Brent Whitney returned for another Alaskan fly-fishing adventure with Dolly Trinidad and was joined by Sam Carlisle and Lucas Wolfe.
Our first hours on the Middle Fork set a standard that will be hard to “over top” in future years. We gazed at many dozen Sockeye porpoising and resting below a small gravel bar along a seam created by the swift current and the still water. It was a cool-marine layer evening when it felt good to remain in waders and jackets and for Dolly Trinidad, who’d never seen a salmon, it was particularly interesting. For Sam Carlisle, an Atlantic Salmon angler who’d come from Great Britain the abundance was poignant. All through July the numbers of Sockeye salmon have increased as waves of fish entered the river and now they are staged near spawning beds, maturing and beginning courtship. The life cycle was on display but that is common to the Bristol Bay and why we come. The unexpected happened next.
The amazing drama was a pair of adult brown bears mating in our view. Brent who’d travelled with me among Brown Bears on a previous trip passed his binoculars around. The bears were not just courting one another and sharing pre nuptial affections but they were consummating the affair as we watched. Alaska always has surprises! We were awestruck. Afterwards they slowly moved off grazing and meandering side by side quite blissfully oblivious to the world around them.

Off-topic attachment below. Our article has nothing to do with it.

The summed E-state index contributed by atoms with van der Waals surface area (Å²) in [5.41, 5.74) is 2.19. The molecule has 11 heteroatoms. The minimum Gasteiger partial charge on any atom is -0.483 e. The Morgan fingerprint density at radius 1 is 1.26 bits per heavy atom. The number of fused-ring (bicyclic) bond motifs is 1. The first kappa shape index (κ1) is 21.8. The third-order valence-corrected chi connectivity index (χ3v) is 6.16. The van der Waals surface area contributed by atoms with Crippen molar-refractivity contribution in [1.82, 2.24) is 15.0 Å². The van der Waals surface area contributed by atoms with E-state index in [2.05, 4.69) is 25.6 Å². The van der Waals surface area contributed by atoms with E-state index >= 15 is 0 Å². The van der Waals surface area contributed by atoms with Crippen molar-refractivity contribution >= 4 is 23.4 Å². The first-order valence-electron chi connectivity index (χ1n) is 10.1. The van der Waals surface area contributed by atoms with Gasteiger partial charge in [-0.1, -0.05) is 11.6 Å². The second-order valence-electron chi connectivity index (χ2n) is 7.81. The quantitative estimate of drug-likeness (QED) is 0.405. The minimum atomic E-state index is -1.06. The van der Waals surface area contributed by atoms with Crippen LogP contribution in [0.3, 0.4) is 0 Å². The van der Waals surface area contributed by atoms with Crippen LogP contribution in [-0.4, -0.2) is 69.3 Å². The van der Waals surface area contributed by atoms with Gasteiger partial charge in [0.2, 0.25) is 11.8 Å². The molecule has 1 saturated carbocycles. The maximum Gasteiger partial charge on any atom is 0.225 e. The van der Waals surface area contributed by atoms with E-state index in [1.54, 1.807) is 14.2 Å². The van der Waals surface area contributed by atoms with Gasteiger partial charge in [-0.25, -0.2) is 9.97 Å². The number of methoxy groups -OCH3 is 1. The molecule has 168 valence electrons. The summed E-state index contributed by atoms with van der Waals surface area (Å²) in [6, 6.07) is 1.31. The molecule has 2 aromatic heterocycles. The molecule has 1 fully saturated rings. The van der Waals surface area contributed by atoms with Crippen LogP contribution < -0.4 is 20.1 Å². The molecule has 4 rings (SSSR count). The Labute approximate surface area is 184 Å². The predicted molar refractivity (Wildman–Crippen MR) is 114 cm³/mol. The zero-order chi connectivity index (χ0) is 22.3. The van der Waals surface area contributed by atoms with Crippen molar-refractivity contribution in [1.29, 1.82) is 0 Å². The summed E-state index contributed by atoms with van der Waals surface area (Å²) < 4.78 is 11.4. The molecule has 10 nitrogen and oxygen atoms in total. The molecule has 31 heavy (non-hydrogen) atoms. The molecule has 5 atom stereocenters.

From the log of July 25, 2012. “The middle fork is so sublime flowing through the tundra hills below the Ahklun Mountains. The water level has apparently dropped one foot this past week but is still higher than normal. The mating bears were seen again mid afternoon on river left, aware only of one another. Skies were grey with misting rain and small low clouds scudding by across the hill tops. A pair of Long Tailed Jaegers behaved defensively as we passed by in the raft and Sam was keen to see the species for the first time.” The fishing was not easy in the high cold flows but 8 Grayling, 5 Sockeye, some Chum Salmon, and 3 Rainbow Trout were released.
As the river gathered tributaries the fishing got stronger mile after mile. We camped on a gravel bar on July 26’Th distinguished by the presence of spawning Chum Salmon and then the sun broke out for dinner and was brilliant. Some very large Char associated with the salmon were taken including the largest Dolly Varden so far this season by Dolly Trinidad. Dolly, at the time, was working on her casting, putting together the rhythm of the cast, and the drift, then lifting to recast. She set the hook in an exceptional large male Char and eventually brought it to the net. She’d come to Alaska for the first fly fishing trip of her life and was making progress now!